Russia could join the World Trade Organization within a year, after talks on Moscow's 17-year-old bid made good progress, U.S. President Barack Obama's senior economic adviser said Wednesday.
"We are certainly hopeful that well before 12 months from now, this process [Russia's WTO accession] will have been completed," outgoing White House National Economic Council director Larry Summers told reporters.
Summers, in Moscow for talks with officials including Prime Minister Vladimir Putin's senior adviser on foreign economic relations, cautioned that it was "not yet time for celebration. … But, we can take extraordinary satisfaction in the progress that has been made."
"The end is in sight," he added.
Russia has been seeking WTO membership since 1993 and with a gross domestic product of $1.2 trillion is by far the largest economy outside the 153-member organization. Full U.S. support for Russia's bid — the longest accession talks in the WTO's history — would pave the way for entry and mark Russia's integration into the world economy 20 years after the 1991 fall of the Soviet Union.
"In many ways this is the final bit of business completion from a post-World War II architecture in which Russia had not been included," Summers said. Getting Russia into the WTO has become a goal of the "reset" in ties that Obama has forged with President Dmitry Medvedev, after the arguments that characterized the presidency of George W. Bush.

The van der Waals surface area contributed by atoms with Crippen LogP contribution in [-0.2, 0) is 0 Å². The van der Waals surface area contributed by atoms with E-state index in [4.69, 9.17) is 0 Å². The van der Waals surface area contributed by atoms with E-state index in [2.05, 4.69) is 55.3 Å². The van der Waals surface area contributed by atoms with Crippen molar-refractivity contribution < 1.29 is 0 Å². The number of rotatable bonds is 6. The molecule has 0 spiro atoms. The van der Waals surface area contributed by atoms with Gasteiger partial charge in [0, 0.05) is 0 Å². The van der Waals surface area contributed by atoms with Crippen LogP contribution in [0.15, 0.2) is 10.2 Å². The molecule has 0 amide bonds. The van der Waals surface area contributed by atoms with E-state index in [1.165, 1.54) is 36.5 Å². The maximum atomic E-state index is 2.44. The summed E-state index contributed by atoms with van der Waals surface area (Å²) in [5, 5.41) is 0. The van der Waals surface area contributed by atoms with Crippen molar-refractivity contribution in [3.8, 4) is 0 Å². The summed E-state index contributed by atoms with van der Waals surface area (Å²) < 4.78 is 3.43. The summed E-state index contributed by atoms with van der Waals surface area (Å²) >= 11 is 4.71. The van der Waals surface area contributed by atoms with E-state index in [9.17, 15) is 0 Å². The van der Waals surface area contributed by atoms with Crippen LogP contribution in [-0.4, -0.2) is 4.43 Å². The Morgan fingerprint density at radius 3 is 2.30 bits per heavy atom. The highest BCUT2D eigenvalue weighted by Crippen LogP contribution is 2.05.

Talks on Russia's WTO entry accelerated after a June summit in Washington when Obama and Medvedev urged negotiators to buckle down and reach a deal by the end of September 2010. Officials on both sides say that deadline has been broadly met but have given few details on what exactly has been agreed or on what remains to be agreed.
U.S. officials said the issue of meat import quotas remained as well as the diplomatic complexities of the multilateral accession process in Geneva, the headquarters of the WTO. Summers' comments about the potential accession timeline indicate that officials are seeking Russian entry ahead of Russia's March 2012 presidential election and the November 2012 presidential election in the United States.
Summers said talks in Moscow with Russian First Deputy Prime Minister Igor Shuvalov had been "enormously constructive" and that they had touched on the hurdle of getting Georgian assent. Georgia, which lost two rebel regions after it was defeated in a 2008 war with Russia, could theoretically veto Russia's accession, though the United States and European Union are likely to push Tbilisi to accept Russian entry.
Summers said Shuvalov had recognized the need for "some sort of creative solution" to overcome the impasse with Georgia. Russian officials say talks on WTO are continuing but that they are still waiting for the United States to repeal the Jackson-Vanik amendment, a Cold War-era provision that tied U.S. trade relations to emigration rights for religious minorities. Summers said Jackson-Vanik had served its historic purpose and indicated that Congress could repeal it as early as next year.